Valve's Steam Machine platform hasn't really taken off, and it's not just because of the hardware. When few developers are willing to release Linux-native versions of games to run on Steam OS, there just isn't a lot to play. Thankfully, the company…
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In 2016, Facebook began allowing its users to raise money for 501c3 nonprofits and it expanded that tool last year, giving users the option to create fundraisers for personal needs. Today, the company has announced a few changes to its fundraising pl…
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Many Twitch streamers dream of turning pro, but getting there is a fuzzy process. How do you know you've 'made it' and can apply to become an affiliate or partner? And how do you make a big deal out of staple events like channel raids and new viewe…
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As Google I/O 2017 starts to wind down and fans plot their new developments or their next big purchase based on Google tech, the enterprise market got some welcome news about some tools Google will roll out for G Suite. G Suite is Google’s platform mainly intended for the enterprise that gives companies access to […]
Come comment on this article: G Suite gets more customization tools including new App Maker
Acer has announced the CXV2 Chromebox, a video conference solution that supports up to 15 conference members across various devices.
Unveiling the CXV2 this week, Acer has revealed that the product boots up in less than 10 seconds, also said to be ‘easy to set up and manage’. Discussing the Chromebox via a press release, the group has said this is the latest addition to Acer’s portfolio of Chrome OS products, which includes Chromebooks, Chromeboxes and Chromebases.
In a press release, Acer added:
“According to data from Gartner, Acer Group is currently the world’s leading Chromebook brand with over 34% market share for the first three quarters of 2015.”
The CXV2 Chromebox is powered by an i7 processor and Intel HD graphics, arriving with a high-quality camera, remote control, microphone and speaker.
Acer’s on-board Chromebox camera supports up to Full HD 1080p resolution, we’re told, which is good news for businesses looking for a crisp picture during video calls. It’s also equipped with autofocus and automatic low-light correction, working in harmony with the omni-directional microphone.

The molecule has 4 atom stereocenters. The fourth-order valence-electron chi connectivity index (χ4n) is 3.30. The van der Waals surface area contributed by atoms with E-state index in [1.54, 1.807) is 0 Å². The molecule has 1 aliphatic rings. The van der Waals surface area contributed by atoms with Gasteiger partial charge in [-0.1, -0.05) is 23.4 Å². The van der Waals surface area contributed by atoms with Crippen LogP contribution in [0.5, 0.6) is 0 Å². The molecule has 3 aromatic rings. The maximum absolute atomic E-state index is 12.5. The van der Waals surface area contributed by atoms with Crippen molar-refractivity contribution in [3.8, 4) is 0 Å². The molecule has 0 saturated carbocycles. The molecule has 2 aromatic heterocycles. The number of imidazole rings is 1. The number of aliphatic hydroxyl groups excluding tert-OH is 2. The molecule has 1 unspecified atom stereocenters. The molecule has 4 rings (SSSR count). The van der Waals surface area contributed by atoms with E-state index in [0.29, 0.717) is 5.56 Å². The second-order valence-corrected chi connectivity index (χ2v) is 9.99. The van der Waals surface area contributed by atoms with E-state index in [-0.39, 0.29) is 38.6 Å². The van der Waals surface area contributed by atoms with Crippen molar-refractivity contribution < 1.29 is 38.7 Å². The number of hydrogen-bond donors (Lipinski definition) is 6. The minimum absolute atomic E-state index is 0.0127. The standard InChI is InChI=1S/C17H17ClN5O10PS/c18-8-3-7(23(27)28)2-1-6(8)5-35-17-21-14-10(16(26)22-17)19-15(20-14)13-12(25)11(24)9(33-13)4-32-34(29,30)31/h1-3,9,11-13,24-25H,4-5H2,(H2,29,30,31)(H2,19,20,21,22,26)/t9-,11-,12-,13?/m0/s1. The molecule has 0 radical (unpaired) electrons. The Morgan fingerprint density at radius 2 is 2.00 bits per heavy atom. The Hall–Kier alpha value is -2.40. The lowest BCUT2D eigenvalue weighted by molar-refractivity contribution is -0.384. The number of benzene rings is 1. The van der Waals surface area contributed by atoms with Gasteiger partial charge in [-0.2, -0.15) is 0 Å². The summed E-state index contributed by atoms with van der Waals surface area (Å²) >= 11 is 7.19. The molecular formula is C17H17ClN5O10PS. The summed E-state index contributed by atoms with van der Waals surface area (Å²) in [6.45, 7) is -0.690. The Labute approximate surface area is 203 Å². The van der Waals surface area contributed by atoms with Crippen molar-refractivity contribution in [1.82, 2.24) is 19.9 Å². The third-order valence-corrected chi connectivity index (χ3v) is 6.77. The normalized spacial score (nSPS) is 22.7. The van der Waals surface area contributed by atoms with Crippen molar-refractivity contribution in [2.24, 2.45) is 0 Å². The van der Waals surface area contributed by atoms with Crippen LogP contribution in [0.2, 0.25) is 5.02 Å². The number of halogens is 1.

When it comes to security, Acer has promised a ‘simple and secure’ user experience, thanks to the fact that the CXV2 automatically updates itself every six weeks to ensure the latest security features are running as they should. On top of that, all the data on the Chromebox is encrypted, Acer has confirmed.
At the time of writing, there’s no word on when or where the Chromebox will become available. We’re also yet to hear of a price for the new gadget. We’ll keep you posted.
Come comment on this article: Acer’s new CXV2 Chromebox offers video conference tools
Apple today announced ResearchKit, an open-source software framework designed for medical and health research that can help doctors and scientists gather data more frequently and more accurately from participants using iPhone apps. World-class research institutions have already developed apps with ResearchKit for studies on asthma, breast cancer, cardiovascular disease, diabetes, and Parkinson’s disease. “iOS apps already help millions of customers track and improve their health. With hundreds of millions of iPhones in use around the world, we saw an opportunity for Apple to have an even greater impact by empowering people to participate in and contribute to medical research,” said Jeff Williams, Apple’s senior vice president of Operations. “ResearchKit gives the scientific community access to a diverse, global population and more ways to collect data than ever before.”